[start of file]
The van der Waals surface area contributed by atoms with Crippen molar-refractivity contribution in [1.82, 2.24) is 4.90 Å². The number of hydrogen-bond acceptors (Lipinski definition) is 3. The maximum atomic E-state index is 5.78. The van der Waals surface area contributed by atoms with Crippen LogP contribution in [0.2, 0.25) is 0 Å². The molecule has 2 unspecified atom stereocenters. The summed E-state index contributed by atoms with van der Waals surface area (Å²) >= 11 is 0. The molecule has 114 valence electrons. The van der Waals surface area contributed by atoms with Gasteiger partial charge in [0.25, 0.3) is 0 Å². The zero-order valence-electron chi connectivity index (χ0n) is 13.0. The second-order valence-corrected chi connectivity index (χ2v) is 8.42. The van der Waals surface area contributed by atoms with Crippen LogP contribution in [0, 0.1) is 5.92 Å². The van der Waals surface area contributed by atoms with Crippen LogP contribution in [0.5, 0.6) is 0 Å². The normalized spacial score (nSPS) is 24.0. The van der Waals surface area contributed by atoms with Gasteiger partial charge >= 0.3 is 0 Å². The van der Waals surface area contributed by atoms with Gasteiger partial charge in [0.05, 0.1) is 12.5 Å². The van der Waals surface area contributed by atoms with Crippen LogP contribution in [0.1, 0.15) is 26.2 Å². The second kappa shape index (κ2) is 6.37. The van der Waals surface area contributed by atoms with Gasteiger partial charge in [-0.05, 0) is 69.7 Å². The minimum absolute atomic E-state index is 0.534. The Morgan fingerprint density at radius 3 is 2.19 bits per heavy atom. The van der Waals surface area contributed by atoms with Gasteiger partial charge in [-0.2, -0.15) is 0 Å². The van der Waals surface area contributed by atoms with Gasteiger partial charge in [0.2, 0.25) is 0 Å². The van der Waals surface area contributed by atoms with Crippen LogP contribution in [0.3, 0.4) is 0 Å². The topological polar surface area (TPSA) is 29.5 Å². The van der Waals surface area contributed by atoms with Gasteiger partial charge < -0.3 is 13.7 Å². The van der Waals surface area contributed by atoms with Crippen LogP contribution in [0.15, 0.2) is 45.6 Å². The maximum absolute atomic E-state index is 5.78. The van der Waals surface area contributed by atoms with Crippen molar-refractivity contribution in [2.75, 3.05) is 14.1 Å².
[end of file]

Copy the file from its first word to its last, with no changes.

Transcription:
The van der Waals surface area contributed by atoms with Crippen molar-refractivity contribution in [1.82, 2.24) is 4.90 Å². The number of hydrogen-bond acceptors (Lipinski definition) is 3. The maximum atomic E-state index is 5.78. The van der Waals surface area contributed by atoms with Crippen LogP contribution in [0.2, 0.25) is 0 Å². The molecule has 2 unspecified atom stereocenters. The summed E-state index contributed by atoms with van der Waals surface area (Å²) >= 11 is 0. The molecule has 114 valence electrons. The van der Waals surface area contributed by atoms with Gasteiger partial charge in [0.25, 0.3) is 0 Å². The zero-order valence-electron chi connectivity index (χ0n) is 13.0. The second-order valence-corrected chi connectivity index (χ2v) is 8.42. The van der Waals surface area contributed by atoms with Crippen LogP contribution in [0, 0.1) is 5.92 Å². The van der Waals surface area contributed by atoms with Crippen LogP contribution in [0.5, 0.6) is 0 Å². The normalized spacial score (nSPS) is 24.0. The van der Waals surface area contributed by atoms with Gasteiger partial charge >= 0.3 is 0 Å². The van der Waals surface area contributed by atoms with Gasteiger partial charge in [0.05, 0.1) is 12.5 Å². The van der Waals surface area contributed by atoms with Crippen LogP contribution in [0.1, 0.15) is 26.2 Å². The second kappa shape index (κ2) is 6.37. The van der Waals surface area contributed by atoms with Gasteiger partial charge in [-0.05, 0) is 69.7 Å². The minimum absolute atomic E-state index is 0.534. The Morgan fingerprint density at radius 3 is 2.19 bits per heavy atom. The van der Waals surface area contributed by atoms with Gasteiger partial charge in [-0.2, -0.15) is 0 Å². The van der Waals surface area contributed by atoms with Gasteiger partial charge in [0.2, 0.25) is 0 Å². The van der Waals surface area contributed by atoms with Crippen LogP contribution in [0.3, 0.4) is 0 Å². The topological polar surface area (TPSA) is 29.5 Å². The van der Waals surface area contributed by atoms with Gasteiger partial charge < -0.3 is 13.7 Å². The van der Waals surface area contributed by atoms with Crippen LogP contribution in [0.15, 0.2) is 45.6 Å². The maximum absolute atomic E-state index is 5.78. The van der Waals surface area contributed by atoms with Crippen molar-refractivity contribution in [2.75, 3.05) is 14.1 Å².